Shakespeare and I have enjoyed a long and happy relationship during my life. Spending much of my primary education at a school that required students to read a play every year guaranteed plenty of exposure to his work, and an obsession with words guaranteed an instant attraction. While reading Julius Casear in seventh grade may have been a bit dull, most of my experiences with Shakespeare have been positive.
I love to read Shakespeare, but I love to see it performed even more. Films can be brilliant and delightful (example: the 1993 version of Much Ado About Nothing with Emma Thompson and Kenneth Branagh) but there's nothing like seeing it live.
Tonight I am going to a local theater to see Richard III, a play I have never read, seen in film, or seen performed. Naturally, I am very excited. I also thought it would be interesting to recount the times that I have seen Shakespeare performed.
The first Shakespeare play I ever saw performed was Romeo and Juliet. As in many, many other high schools, all the freshman at my high school read this and then went to Atlanta's excellent Shakespeare Tavern to see the play. While I'm not much of a fan of Romeo and Juliet these days (too much melodrama), the performance we saw was brilliant. Even setting aside the authentic decor and Cornish pasties, the production astounded me. A particularly notable feature of the production was the formidable Mercutio, who brought the audience to tears of laughter until his untimely death.
When my dad and I took our amazing trip to Chicago, we saw King Lear at the Chicago Shakespeare Tavern on Navy Pier. We were in the balcony, where we could look down and observe all the action (not only the play itself, but also the beggars in period dress wandering the aisles before the play began) and all the horrible betrayal. For those who haven't read it, King Lear is a pretty grim play. Even so, it mesmerized me so much that I cried at the end (and I'm not usually one to cry at plays or movies). This theater was modern, but more peninsula shaped, so the action was surrounded on three sides by the audience. I remember being amazed at the scene when it rained as well, for there was not only rain, but the stage itself re-assembled to form a cliff.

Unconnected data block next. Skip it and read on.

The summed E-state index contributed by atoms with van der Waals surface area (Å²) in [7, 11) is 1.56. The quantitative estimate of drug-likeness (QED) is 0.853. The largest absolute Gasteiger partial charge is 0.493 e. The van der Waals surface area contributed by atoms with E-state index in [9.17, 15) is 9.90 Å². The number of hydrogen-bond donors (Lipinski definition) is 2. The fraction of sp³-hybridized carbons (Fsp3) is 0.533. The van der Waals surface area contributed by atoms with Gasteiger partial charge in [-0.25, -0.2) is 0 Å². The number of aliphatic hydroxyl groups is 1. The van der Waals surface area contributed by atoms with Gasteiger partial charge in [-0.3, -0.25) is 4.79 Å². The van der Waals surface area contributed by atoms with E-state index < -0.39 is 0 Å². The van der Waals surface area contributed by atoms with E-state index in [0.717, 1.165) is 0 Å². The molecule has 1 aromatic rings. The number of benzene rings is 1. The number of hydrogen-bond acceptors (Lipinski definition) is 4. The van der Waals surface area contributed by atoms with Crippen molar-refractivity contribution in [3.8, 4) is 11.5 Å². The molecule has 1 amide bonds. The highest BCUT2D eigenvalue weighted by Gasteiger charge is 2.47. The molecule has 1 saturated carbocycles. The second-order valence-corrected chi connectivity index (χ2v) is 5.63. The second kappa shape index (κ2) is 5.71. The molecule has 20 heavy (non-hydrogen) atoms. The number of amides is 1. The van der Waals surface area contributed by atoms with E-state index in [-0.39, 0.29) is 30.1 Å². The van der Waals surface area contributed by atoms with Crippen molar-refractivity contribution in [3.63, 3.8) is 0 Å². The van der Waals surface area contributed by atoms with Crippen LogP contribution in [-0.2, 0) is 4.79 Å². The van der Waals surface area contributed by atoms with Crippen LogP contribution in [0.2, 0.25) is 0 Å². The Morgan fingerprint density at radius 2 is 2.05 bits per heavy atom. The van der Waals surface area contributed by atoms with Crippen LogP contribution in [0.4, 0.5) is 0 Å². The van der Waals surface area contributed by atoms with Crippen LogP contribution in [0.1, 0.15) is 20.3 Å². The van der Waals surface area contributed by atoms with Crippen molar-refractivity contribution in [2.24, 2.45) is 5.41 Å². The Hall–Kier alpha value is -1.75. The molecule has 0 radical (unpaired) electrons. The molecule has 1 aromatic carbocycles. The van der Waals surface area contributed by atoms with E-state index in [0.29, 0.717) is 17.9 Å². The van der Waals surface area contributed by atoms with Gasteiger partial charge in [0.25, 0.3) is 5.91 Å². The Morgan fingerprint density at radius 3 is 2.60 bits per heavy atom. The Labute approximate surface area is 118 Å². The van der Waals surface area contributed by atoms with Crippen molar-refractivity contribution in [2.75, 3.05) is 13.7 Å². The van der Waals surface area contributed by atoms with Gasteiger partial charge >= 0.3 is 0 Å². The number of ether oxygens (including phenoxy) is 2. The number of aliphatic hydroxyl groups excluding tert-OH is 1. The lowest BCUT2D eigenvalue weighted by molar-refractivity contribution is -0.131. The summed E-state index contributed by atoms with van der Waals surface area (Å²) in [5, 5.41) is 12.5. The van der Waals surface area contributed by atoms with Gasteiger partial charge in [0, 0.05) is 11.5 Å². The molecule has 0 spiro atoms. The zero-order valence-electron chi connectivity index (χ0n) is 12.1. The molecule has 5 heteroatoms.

Four years ago from last summer, I was in Belgium staying with family friends. One of the cultural events I enjoyed during those weeks was a performance of The Merry Wives of Windsor held at the grounds of a 13th century castle. Not only was the performance at a castle, but it was also free and held in the round outside. There were scenes set up all around the audience, who sat on the ground or in lawn chairs. At each scene change, we had to re-orientate our seats to face the action again. Unlike King Lear, the Merry Wives is a rollicking comedy, with no eyes being gouged out or hangings, so it was one cheery laugh all around.
The next Shakespeare play I saw was more obscure one, Love's Labours Lost. This performance was also outside, on the lawn of an old house in Roswell. The cast was composed of both actors from a professional troop and high school students, some of whom I already knew. While this play has fallen into relative obscurity, I cannot guess, because it has some of the best witty banter I've ever heard.
One of the (many) things that drew me to Davidson was the residency with the Royal Shakespeare Company. How can I resist the idea of a British acting troupe (and the most prestigious, at that) spending a month on campus and providing brilliant plays? During my freshman year, they came to campus and performed three plays, two of which were from Shakespeare: The Winter's Tale and Pericles. Because the RSC can't leave well enough alone (only joking, as these performances were incredible), both productions were done in promenade, where the audience is also on stage and interacts with the cast. This is slightly terrifying but thrilling at the same time. I prefered The Winter's Tale (not only because of the bear) but because of Kate Fleetwood's brilliant performance as Hermione (she was most recently seen as Lady Macbeth in Patrick Stewart's Macbeth).
Now, after tonight, I will have another review to write for Richard III. But six plays so far isn't too shabby.